Almost everyone has a story about receiving an awesome gift, only to find they couldn’t use it until hours later because the box lacked one essential item — the battery. Remember the frustration, and how easily that manufacturer could have made you happy if they weren’t so cheap?
You may be equally annoyed to learn that well-intentioned codes and green building certifications, with the exception of Passive House, have been doing exactly the same as these manufacturers — omitting an essential operational item from their packaging and short-changing building owners, many of whom intended to be significant contributors to addressing climate change.
How is this possible?
The skewed economics of net metering
In the rush to accelerate and incentivize the installation of PV systems, well-meaning governments and utilities set up net metering1 or feed-in tariff pricing structures whereby building owners are paid for all the energy they supply to the grid (generally at the utility wholesale price and sometimes at full retail price) regardless of when the energy is generated and whether there is a demand for it. This worked well — until it didn’t. When excess summer generation started to wreak havoc on grid pricing structures, the flaw in net metering could no longer be ignored and utilities were still required to supply peak loads when renewable energy generation couldn’t match demand.
Utilities2 started to push back against these newly empowered (pun intended) home energy generators, who now had access to their own means of production (but not distribution.) These new grid contributors failed to recognize that their energy was not being saved for use at a more convenient time — the grid is not a storage system and is not set up to provide banking services. Yet they still felt entitled to be paid, regardless of whether their energy was being used or not.
This issue of electricity demands that are misaligned with solar contributions hit the early adopter regions of Germany first, followed by the states of Hawaii and California, where it has set off the biggest duck-related crisis since California’s 2004 attempt to ban foie gras3. Many a power-point pundit prematurely clanged the death-knell of the utility business model, as they simultaneously scratched their collective heads on how to flatten the “duck curve”4 — the name given to the graph illustrating the exacerbated ramp-up of daily peak demand caused by the incongruous timing of increased solar generation. Clearly, renewables alone were not going to meet our daily energy demand cycles or relieve utilities of the burden of meeting peak loads — which still commonly must be met using fossil fuel sources.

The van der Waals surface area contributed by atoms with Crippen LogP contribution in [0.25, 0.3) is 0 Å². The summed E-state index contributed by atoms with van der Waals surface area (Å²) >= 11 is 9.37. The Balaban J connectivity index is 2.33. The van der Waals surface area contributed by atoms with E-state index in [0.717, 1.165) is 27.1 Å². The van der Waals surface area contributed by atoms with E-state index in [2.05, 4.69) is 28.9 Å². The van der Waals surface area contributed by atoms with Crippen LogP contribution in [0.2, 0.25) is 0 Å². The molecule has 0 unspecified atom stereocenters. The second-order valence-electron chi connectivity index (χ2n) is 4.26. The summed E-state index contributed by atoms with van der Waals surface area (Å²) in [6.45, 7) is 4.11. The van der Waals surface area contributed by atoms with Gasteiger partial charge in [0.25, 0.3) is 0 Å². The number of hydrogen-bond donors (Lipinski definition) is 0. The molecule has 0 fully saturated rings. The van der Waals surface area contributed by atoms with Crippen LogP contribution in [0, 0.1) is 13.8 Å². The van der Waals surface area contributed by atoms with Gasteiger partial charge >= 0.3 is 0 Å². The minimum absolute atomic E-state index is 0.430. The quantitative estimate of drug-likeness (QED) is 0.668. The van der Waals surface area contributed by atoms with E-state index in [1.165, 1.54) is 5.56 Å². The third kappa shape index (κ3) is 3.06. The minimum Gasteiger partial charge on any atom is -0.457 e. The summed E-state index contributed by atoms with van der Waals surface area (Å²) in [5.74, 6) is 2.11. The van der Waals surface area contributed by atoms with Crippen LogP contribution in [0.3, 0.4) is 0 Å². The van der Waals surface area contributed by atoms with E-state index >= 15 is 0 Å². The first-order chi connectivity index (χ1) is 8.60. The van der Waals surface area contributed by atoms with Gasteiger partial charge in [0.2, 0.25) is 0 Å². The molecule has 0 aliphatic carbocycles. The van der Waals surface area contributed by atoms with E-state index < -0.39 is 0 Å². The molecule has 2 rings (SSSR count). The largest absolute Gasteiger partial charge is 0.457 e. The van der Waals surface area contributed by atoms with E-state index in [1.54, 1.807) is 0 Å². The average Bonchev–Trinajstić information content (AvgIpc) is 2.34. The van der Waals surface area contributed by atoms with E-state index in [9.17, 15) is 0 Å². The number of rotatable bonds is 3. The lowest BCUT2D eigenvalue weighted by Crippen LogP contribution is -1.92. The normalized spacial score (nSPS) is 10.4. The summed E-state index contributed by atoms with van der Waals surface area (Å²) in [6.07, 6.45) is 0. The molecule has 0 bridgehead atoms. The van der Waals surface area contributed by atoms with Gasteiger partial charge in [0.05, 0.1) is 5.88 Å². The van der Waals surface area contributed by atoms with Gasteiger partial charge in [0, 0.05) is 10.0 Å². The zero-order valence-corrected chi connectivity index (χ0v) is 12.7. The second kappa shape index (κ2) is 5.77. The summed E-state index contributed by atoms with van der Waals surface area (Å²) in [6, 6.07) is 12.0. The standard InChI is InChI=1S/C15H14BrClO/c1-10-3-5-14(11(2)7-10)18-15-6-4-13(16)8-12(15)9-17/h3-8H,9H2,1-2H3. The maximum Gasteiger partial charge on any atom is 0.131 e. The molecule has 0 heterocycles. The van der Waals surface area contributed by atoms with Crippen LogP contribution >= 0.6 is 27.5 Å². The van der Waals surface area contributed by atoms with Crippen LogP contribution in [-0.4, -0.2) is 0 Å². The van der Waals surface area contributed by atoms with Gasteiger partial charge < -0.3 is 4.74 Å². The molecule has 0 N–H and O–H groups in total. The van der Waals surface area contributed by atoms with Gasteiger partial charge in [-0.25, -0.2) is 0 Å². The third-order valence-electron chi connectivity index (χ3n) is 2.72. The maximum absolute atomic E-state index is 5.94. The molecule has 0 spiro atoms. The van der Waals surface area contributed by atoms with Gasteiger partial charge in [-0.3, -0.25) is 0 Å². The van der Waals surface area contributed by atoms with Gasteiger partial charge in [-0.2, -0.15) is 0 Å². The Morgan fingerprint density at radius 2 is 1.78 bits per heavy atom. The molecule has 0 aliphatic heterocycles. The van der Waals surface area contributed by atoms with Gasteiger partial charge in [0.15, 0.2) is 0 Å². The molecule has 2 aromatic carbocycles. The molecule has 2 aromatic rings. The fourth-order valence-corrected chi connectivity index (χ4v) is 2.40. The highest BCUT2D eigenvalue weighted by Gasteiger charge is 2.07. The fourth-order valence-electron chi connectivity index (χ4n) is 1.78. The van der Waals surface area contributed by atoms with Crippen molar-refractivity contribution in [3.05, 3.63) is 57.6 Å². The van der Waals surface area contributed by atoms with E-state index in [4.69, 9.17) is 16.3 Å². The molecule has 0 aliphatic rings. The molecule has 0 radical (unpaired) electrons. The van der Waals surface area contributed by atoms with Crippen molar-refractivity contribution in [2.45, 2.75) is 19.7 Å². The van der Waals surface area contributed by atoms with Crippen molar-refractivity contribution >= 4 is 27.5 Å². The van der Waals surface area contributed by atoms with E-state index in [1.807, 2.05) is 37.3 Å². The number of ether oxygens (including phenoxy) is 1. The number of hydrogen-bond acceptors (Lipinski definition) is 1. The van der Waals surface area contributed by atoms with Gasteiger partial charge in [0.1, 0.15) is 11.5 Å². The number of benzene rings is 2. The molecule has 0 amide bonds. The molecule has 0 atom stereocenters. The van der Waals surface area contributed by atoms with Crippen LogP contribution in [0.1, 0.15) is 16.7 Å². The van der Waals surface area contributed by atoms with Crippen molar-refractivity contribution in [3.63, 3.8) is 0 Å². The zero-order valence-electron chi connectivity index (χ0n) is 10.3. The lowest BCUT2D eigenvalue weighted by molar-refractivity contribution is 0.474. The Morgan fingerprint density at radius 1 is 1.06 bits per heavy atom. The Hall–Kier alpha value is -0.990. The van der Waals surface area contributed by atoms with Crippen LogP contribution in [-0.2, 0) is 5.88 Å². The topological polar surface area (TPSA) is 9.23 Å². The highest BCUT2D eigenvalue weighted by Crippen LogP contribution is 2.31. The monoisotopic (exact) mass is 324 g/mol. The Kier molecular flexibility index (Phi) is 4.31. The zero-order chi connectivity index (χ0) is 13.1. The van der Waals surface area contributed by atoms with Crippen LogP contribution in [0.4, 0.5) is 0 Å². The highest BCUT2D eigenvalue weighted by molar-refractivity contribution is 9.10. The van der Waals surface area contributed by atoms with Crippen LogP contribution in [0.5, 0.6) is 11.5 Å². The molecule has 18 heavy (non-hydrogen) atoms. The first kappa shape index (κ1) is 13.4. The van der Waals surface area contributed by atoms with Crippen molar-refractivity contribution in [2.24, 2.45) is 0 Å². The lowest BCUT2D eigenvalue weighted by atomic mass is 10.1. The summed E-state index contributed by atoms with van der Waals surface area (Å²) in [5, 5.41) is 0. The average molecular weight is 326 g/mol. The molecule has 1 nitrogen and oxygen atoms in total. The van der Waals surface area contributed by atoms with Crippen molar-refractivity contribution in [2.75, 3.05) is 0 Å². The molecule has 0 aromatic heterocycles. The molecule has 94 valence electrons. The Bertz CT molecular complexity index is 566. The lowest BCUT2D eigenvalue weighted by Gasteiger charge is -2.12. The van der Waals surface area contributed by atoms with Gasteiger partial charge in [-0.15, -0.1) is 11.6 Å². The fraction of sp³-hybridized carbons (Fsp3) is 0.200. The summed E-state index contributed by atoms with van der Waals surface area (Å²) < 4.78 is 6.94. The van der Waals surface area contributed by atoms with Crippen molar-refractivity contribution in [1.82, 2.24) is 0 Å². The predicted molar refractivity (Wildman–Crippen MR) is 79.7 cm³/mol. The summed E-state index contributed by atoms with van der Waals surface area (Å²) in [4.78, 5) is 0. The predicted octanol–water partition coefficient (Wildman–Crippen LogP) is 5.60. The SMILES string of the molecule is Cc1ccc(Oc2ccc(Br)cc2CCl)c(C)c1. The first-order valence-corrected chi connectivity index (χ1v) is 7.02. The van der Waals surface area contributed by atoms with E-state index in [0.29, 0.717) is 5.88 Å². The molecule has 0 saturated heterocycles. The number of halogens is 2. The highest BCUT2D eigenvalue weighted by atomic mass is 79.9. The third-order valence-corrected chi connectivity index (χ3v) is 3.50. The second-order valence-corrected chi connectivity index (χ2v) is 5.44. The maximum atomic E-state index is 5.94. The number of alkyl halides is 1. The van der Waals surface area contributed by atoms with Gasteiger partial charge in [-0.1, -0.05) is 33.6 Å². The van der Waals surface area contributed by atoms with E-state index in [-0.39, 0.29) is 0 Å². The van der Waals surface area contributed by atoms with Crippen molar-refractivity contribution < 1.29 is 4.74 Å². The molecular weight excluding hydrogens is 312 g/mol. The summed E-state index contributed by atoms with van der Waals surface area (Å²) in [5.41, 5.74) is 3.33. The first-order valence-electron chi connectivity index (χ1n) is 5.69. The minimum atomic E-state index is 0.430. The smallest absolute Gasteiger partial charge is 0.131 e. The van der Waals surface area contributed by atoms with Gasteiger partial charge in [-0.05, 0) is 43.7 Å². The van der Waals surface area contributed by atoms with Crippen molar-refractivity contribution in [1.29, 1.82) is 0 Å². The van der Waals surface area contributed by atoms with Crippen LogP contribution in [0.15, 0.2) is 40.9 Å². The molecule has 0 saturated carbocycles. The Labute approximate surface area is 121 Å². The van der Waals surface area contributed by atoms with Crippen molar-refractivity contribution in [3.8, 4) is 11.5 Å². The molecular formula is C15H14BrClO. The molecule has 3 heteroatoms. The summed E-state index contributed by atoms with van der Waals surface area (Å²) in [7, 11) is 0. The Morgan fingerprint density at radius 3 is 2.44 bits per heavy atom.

Which peaks matter?
To make matters worse, well-intentioned policymakers, code developers, and building certification entities may have inadvertently exacerbated this misalignment by pushing building programs optimized by net-metering economics, which rest on the flawed assumption that the grid functions as a bank. This assumption increases the difficulty of meeting winter peak loads.
We must first acknowledge that there are actually two peaks in building energy use: daily and seasonal. The duck curve reflects the daily peak cycle, but the more challenging peak happens as we move from cooling to heating loads. Because net-metering economics distribute PV generation over the year, rather than seasonally, this seasonal peak is discounted, as are the benefits of increased efficiency measures. Efficiency improvements become disproportionally skewed by the decreasing costs of generation and are made to look less cost-effective. Insulation levels become determined by annual average building performance, rather than by seasonal requirements. (This is the equivalent of advising someone to wear the same outfit all year round, instead of dressing according to the season.) Building programs — including many aiming at net zero — may have missed the opportunity to optimize performance for worst-case, seasonal loads, which in turn makes a transition to all renewable energy generation that much more difficult.
The arc of efficiency